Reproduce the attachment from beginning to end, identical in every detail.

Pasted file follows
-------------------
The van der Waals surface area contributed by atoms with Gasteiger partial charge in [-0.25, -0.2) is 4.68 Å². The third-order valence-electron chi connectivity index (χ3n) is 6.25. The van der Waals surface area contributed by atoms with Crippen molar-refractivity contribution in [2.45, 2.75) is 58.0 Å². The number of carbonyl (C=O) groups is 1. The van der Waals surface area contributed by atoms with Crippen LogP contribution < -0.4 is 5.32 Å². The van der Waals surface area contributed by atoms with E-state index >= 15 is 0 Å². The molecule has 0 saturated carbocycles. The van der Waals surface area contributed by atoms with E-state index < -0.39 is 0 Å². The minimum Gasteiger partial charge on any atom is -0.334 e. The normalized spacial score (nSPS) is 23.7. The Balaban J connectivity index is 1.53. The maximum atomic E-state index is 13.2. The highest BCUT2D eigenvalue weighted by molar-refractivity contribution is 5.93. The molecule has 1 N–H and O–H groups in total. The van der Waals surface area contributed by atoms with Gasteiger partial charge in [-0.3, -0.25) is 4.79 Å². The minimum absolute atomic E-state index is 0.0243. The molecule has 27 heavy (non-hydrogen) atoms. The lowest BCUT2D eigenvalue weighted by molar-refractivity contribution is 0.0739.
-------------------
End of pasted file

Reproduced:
The van der Waals surface area contributed by atoms with Gasteiger partial charge in [-0.25, -0.2) is 4.68 Å². The third-order valence-electron chi connectivity index (χ3n) is 6.25. The van der Waals surface area contributed by atoms with Crippen molar-refractivity contribution in [2.45, 2.75) is 58.0 Å². The number of carbonyl (C=O) groups is 1. The van der Waals surface area contributed by atoms with Crippen LogP contribution < -0.4 is 5.32 Å². The van der Waals surface area contributed by atoms with E-state index >= 15 is 0 Å². The molecule has 0 saturated carbocycles. The van der Waals surface area contributed by atoms with E-state index < -0.39 is 0 Å². The minimum Gasteiger partial charge on any atom is -0.334 e. The normalized spacial score (nSPS) is 23.7. The Balaban J connectivity index is 1.53. The maximum atomic E-state index is 13.2. The highest BCUT2D eigenvalue weighted by molar-refractivity contribution is 5.93. The molecule has 1 N–H and O–H groups in total. The van der Waals surface area contributed by atoms with Gasteiger partial charge in [-0.3, -0.25) is 4.79 Å². The minimum absolute atomic E-state index is 0.0243. The molecule has 27 heavy (non-hydrogen) atoms. The lowest BCUT2D eigenvalue weighted by molar-refractivity contribution is 0.0739.